Rayman Origins Review
Review By ChadDrake @ 05:36pm 15/12/11
Even without vestigial limbs, Rayman's been obliterating our televisions since CRT was the pinnacle of high techness. After ambling around for several years in the limbless ether, then presumably hiding in shame as his platformer brethren slowly lent their likenesses to mediocre 3D gaming experiences (barring Mario, of course), he made some semi-recent brief cameo's in those Rabbid games which arguably rebooted his career. And now he's back.
Trusty hoodie on and gloves freshly pressed, Rayman has returned to our consoles with some amazingly gorgeous candy-coloured visuals, catchy-as-humming-Lum audio and it's all done in true classic side-scrolling (and some up) platforming style thanks in large part to the experience being helmed by Rayman creator, and industry legend, Michel Ancel. This is a rubber stamp on just what solid platforming was, and is, meant to be. And thankfully the experience never lets up in quality for a single minute -- from start to finish.
Quality, and I mean real quality platformers are a bit of scarcity these days. I’m not sure whether it’s due to the big names sitting around a pixel shaped tables deliberating about how un-3D platformers are and deciding that they are a dated format, or if they think we as consumers are happy with rehash after rehash *cough* Nintendo *cough*. (All said and done I still love me a Mario platformer.) Anyway, there really hasn't been much love for the trusty platformer of late with the exception of indie devs who occasionally pop up with the odd gem, which, of course never receives the attention it deserves - Super Meat Boy... ‘nuff said.
Remember everyone bitching about how colourful Diablo III looked from the screens when they first surfaced? Well those complaints were a drop of paint compared to the lush, vivid visuals that borrow more from psychedelic flashbacks and Pantone colour books that bound on to the screen in Rayman Origins. Even the packaging of the Collector’s Edition contains more colours than they fit into the entire Fallout 3 experience. The UBIart framework seems to have given unprecedented control to the artists involved, creating backgrounds that seamlessly blend traditional animation techniques with modern digital effects, and immense detail, in the finer points of animating character’s expressions and movements.
Shiny, colourful images ain’t enough without some complimentary audio though, and again Rayman Origins delivers. Even with the Skyrim soundtrack invading my head 24/7 Rayman Origins has interrupted the Thums and fanfare, instead inserting a playful and cheerful chorus of high pitched humming into my already starved for space cranium. Even the menu screens have been crafted in a manner where making selections gives you an opportunity to create your own score.
It’s definitely nigh time for a platformer with solid controls and thoroughly enjoyable playability to grace us on our "next gen" consoles. But with all the perfection in controls, great response from your controller and a few nods to games of yore, Rayman cannot double jump or change direction mid-air when performing a wall jump. It's not necessarily to the game’s detriment although it does create frustration, especially when a solid platformer should to offer the finesse that allows ultimate control of our protagonist.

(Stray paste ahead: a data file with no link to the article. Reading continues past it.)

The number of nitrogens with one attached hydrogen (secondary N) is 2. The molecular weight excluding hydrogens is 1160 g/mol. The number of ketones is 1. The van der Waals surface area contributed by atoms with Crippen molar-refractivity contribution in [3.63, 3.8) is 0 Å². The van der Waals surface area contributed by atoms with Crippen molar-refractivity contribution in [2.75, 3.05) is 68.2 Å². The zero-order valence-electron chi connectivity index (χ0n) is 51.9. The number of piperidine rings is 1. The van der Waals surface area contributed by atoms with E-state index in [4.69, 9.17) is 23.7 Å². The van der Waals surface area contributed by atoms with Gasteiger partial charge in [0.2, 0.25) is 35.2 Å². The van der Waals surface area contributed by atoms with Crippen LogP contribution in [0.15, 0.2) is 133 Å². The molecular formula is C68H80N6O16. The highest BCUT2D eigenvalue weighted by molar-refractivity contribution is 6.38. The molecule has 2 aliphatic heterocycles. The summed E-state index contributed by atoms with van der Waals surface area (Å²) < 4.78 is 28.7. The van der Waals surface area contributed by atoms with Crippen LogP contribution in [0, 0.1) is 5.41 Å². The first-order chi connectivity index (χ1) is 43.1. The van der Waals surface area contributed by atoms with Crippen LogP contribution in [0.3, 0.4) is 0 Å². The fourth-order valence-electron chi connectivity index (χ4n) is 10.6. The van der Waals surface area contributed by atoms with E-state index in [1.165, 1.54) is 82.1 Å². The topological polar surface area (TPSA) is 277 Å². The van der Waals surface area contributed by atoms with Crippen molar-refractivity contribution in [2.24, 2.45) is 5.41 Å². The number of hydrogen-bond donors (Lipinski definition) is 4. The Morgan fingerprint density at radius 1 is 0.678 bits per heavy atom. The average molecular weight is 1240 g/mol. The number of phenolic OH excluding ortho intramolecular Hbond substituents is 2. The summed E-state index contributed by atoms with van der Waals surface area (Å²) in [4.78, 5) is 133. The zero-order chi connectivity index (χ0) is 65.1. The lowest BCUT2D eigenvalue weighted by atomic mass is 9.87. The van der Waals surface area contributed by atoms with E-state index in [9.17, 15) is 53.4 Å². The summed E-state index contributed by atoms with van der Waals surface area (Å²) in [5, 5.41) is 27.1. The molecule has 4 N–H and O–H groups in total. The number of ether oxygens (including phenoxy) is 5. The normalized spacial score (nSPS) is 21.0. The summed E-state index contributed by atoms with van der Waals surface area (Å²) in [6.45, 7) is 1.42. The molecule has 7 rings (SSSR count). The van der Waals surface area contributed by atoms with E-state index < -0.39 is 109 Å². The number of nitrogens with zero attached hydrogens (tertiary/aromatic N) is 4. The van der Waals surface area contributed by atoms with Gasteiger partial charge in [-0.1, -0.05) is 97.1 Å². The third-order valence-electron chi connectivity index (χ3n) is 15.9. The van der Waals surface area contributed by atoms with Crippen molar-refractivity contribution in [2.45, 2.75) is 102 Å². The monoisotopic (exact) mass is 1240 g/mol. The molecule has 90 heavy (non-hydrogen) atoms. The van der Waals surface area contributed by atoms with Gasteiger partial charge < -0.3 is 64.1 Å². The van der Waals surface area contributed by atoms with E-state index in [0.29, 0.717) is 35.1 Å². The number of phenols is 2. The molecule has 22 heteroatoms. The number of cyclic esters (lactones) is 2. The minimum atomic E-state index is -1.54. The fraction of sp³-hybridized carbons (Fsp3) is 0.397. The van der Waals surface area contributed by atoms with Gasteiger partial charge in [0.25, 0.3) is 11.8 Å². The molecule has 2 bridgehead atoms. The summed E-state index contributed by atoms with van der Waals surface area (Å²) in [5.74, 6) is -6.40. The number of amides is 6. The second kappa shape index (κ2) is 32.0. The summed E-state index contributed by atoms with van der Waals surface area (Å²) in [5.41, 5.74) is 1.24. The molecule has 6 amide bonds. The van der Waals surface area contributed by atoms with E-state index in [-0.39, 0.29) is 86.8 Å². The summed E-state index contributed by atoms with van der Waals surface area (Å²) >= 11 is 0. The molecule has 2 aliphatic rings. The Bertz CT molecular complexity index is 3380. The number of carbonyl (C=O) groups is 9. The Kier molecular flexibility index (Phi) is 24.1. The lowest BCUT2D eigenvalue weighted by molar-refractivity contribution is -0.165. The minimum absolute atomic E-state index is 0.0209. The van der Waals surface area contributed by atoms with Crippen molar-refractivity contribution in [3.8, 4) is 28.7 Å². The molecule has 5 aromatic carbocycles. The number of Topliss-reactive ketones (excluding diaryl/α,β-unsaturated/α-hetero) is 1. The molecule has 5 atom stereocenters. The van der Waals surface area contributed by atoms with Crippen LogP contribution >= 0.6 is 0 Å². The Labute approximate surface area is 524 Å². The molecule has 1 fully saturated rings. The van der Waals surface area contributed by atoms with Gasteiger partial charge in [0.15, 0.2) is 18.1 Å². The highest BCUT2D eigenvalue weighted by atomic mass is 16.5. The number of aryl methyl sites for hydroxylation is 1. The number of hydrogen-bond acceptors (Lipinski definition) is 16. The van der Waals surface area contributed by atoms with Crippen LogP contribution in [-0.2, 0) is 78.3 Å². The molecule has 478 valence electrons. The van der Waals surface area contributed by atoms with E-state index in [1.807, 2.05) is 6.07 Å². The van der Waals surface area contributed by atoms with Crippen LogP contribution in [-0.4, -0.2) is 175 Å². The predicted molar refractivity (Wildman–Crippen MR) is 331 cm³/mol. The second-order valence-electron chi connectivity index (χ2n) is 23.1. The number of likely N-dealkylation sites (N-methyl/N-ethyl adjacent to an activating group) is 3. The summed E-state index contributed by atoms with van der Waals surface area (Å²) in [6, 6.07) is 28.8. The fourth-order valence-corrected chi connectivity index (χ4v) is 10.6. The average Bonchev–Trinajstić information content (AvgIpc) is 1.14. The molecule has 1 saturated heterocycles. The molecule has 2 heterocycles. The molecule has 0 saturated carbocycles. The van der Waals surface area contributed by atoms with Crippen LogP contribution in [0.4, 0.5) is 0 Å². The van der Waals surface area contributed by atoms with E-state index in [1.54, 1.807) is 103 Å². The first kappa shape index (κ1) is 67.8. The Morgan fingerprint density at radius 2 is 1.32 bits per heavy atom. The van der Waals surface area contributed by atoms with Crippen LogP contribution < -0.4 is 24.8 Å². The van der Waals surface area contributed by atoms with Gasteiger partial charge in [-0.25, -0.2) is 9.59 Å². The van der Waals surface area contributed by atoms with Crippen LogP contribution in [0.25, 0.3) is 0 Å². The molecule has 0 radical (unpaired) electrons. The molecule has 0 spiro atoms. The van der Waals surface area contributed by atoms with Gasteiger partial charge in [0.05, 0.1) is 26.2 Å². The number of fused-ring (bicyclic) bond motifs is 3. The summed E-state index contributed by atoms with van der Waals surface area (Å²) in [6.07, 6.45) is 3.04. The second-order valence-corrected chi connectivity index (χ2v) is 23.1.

Truly capturing the nostalgic essence of earlier Rayman games, we are presented with a simple control setup of jump, run and attack. Any more would just convolute things (sans the double thing, mentioned above). Familiar moves are learnt in each new world, beginning with attacking and we progressively learn more, such as an ability to hover and shrink, or grow in size -- just what I need to find those obscured hidden areas that whimsically appear offering up countless more Lums to collect, providing that solid sense of satisfaction.
Once you tire from collecting Lums, and rescuing big booty, buxom pixies, grab some friends and partake in some co-op multiplayer. I spent most of my time slapping and knocking my teammates off cliffs and unfortunately there's not much more to the multiplayer than that. There's no inherit co-op moves. Just as there is no driving force for a co-op gaming experience by way of unreachable areas only accessible by partaking in some head jumping or more.
It's not often that games truly deliver in their artistic vision but with Rayman’s creator at the helm, this really is a solid, cohesive and artistic experience. With visuals that literally breathe the colours and style of their concept art, and traditional platformer controls, Rayman Origins will sate your side-scroller needs and with plenty of collectibles on each level, it will give you the replayability you need to get your cash worth. Best platformer I’ve played, experienced and ogled at in a long while.